Chapters 1-3 round three revisions are finished, and off to director.

I should have chapter 4-6 notes by mid February and will have a check in meeting then with my director.

So that means I have the next couple weeks off.
Kind of. I need to draft my PCA/ACA conference paper on Cinderella revisions. I need to draft my ACLA paper on Constantine. But I'm not worried about those.
An Anglo-Saxonist Twitter connection offered to read chapter one for content issues, so that will help.

It's hard when the hits just keep coming, to focus on or even see a lifeline, the positive.
But I'm trying.

I emailed extended family and friends and updated them on the no graduation, but asked if they wanted to come to the defense. I'm going to focus on that and not that my family won't come.

I will focus on the fact that I continue to apply for jobs, got my NM high school teaching license, and got a great teaching focused letter written for me.

I will continue to remind myself that I am graduating.

I will try to focus on solutions instead of being overwhelmed with the negative.

I will keep putting one foot in front of the other, doing the work in front of me, until there's nothing else to be done.

Saturday, January 23, 2016

Teaching Early Shakespeare Step by Step: Week 1 Getting off on the right foot

The first week of class is done, and I think we're off to a good start.
There are a couple of things I designed the first week to help ensure this.
The first is that while I normally only post weekly announcements on Saturday, prep and tips and resources for the coming week, this first week I ended up posting announcements just about every day as questions from students came up.
I keep a Google Doc of the announcements, which not only lets me keep it for future reference, but lets me plan announcements in advance.
These announcements have several key purposes:
  • Inform: students of information/corrections/clarifications they need
  • Connect: be sure that students know there's a real person on the other end of the course. Someone who wants them to do well, is a resource, and will post silly memes, gifs, and pictures of her dog
  • Model: I like to use these announcements and the rest of the course to model certain strategies, and Web 2.0 tools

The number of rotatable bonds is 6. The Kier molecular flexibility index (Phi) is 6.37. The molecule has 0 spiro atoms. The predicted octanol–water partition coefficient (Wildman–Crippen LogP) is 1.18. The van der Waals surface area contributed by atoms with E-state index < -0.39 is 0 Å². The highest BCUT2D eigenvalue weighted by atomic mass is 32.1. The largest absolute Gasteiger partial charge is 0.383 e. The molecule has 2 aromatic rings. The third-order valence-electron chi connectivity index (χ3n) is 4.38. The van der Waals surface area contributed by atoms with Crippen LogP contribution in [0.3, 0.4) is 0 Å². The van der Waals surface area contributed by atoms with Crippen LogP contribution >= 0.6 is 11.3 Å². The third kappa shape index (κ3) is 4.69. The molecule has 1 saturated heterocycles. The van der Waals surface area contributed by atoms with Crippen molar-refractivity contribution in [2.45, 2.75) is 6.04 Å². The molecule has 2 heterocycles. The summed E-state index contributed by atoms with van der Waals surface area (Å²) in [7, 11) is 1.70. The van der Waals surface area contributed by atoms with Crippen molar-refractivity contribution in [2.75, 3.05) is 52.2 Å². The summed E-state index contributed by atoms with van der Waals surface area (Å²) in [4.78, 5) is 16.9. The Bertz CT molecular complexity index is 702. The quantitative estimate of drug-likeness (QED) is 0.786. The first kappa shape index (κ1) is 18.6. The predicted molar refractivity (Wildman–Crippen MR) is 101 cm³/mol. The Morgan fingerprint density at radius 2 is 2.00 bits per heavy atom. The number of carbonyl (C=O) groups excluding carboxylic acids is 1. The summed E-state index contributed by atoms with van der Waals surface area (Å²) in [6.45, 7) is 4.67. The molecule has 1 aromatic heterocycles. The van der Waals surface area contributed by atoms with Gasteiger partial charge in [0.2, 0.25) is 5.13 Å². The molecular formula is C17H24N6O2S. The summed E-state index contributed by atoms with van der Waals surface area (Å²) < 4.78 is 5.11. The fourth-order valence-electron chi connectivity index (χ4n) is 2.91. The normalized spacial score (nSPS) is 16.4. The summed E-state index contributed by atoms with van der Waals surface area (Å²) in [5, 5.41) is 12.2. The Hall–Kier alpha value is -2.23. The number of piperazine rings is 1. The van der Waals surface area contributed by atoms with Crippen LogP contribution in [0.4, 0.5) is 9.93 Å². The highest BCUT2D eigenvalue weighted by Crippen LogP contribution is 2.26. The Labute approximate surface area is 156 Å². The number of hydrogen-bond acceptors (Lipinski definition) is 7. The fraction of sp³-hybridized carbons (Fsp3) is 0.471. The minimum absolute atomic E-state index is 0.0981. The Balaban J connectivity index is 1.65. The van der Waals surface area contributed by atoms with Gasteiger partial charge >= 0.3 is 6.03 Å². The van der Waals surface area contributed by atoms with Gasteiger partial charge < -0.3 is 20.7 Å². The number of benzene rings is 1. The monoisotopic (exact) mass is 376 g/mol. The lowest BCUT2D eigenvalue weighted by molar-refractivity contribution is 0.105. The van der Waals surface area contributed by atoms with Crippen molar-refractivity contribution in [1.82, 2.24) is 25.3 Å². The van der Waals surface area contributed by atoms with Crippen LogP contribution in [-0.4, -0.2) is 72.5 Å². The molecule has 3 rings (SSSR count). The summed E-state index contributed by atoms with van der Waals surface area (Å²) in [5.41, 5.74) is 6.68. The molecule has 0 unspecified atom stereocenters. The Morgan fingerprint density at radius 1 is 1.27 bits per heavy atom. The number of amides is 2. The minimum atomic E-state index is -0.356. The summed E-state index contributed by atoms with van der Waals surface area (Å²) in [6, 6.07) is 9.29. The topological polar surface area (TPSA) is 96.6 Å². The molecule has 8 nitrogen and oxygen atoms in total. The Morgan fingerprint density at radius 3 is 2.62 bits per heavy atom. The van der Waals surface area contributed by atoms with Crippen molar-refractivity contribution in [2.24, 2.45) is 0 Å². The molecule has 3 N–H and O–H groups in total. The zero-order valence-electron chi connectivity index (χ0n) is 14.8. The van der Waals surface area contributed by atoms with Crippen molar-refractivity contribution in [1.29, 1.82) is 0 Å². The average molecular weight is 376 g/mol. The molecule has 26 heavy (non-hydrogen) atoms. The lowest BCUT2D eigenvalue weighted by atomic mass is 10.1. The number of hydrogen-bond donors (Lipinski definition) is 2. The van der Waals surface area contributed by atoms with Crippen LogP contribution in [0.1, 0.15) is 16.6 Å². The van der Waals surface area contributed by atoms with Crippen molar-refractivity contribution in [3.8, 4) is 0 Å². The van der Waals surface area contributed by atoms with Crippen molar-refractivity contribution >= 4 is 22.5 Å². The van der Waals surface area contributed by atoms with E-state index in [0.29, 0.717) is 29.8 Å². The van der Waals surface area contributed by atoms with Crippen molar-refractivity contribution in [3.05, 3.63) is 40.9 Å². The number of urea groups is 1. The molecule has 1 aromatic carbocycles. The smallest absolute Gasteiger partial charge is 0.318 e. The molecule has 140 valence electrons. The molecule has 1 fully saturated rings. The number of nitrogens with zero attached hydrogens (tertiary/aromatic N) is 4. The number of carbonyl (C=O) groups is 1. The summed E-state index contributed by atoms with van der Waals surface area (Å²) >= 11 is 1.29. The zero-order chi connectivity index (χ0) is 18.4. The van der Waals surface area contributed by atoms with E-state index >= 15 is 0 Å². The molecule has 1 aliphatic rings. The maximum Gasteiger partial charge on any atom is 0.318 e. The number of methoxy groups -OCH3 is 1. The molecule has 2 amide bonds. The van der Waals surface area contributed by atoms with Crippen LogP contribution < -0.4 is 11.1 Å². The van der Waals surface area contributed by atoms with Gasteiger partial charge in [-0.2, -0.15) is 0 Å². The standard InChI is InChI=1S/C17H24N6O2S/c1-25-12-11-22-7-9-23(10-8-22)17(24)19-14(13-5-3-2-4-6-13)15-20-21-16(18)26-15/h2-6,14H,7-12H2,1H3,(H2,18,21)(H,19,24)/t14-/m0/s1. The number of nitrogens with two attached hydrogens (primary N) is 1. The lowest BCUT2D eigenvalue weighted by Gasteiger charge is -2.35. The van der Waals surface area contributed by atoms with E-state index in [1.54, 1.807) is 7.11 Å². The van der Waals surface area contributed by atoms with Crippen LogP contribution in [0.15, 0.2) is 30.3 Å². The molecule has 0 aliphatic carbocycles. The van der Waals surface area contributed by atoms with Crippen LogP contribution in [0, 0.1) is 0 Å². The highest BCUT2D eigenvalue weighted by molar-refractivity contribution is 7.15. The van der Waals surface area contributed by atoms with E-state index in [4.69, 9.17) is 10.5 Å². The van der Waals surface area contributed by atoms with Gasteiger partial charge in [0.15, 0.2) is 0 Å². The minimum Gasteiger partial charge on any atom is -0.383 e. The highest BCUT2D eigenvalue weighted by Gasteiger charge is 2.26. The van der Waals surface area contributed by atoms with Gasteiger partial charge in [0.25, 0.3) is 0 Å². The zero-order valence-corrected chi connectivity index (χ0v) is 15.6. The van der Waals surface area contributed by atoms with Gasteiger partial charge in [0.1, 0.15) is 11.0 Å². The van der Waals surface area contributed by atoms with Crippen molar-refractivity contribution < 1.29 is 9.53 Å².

Knowing My Students
I've a firm belief that we should teach students where they are.
In order to do this, you have to know where they are.
I design two assignments for this first week to help.
  • A skills information sheet that asks them what programs they feel comfortable using
    • This lets me know what I need to front load in the course.
    • I also print each of these out, hole punch them, and keep them in a notebook as a way of keeping track of anecdotes, notes that come up, accommodations, etc.
    • Addition: I also make sure I ask them what name they prefer to be called, which also addresses pronoun usage. I use either gender neutral pronouns for the class as a whole, and just refer to students by the name they say they prefer.
  • A discussion board where they introduce themselves to me and the class
    • I encourage them to play with the WYSIWYG tool bar, changing the color of the fonts, adding images, etc. so by the time they first post for an assignment, they feel comfortable doing this.
    • I make sure I respond individually, and personally, to each and every one. With 75+ students this takes time, and this first week I work a little every day to keep up with the work versus my just grading on Saturday normal routine. 
    • But it's worth it to make sure that personal connections are made, and that we get off to a good start.
    • I direct them too how to change their avatar, so we can all put a face to the name and I also copy and paste the students' avatar images into my Excel gradebook so I can put faces to names. In such a big class, this helps me a lot. 
With such a big class, I have a pretty diverse group of students. I have a lot of English majors, a lot of theatre majors, a lot of future teachers. I'll tailor the course and resources to these interests. I'm posting resources for the teachers that they might want to use. I'm letting them create lesson plans as part of their presentations, or projects. I'm encouraging theatre majors to look at the acting or production of the plays, and encouraging my other students to pursue their interests.
I have students across the state, in different states, and in different countries, so I'm looking forward on moving forward as everyone shares their perspectives.

I set my announcements to also email blast out to students, so they get the information. And I advise them to make sure their email is correct in Blackboard so they get the announcements.
In addition to this, I try to check in as much as possible.
Yesterday, I went into my gradebook to see what students hadn't logged in/submitted work yet. I sent a bcc email to all of them reminding them of the first deadline of work, and what they needed to do. This is the only time I'll do this en masse, although if a student who has been working drops out I will always check in on them.

I am also using Twitter, and a class hashtag #E352ES again this semester. I still don't require it, it's an extra resource.
Even though it's an online class, for every play I'm holding an on campus movie night, and encouraging students who can't attend to watch with us virtually and live tweet. This is a new thing, but a lot of the media professors I know do this with their viewings so I think it could be fun.

A pretty common issue in online courses is that sometimes students think that they are correspondence courses, where they just race ahead, complete all the work in a couple of weeks and then take the rest of the semester off.
I know that students often take online courses for the flexibility, but also know that I'm their best resource. While there are movies, lectures, and assignments built into the course that I made last semester, each Saturday, when I build announcements, I also add items that address needs/questions I noticed the week before that my students needed.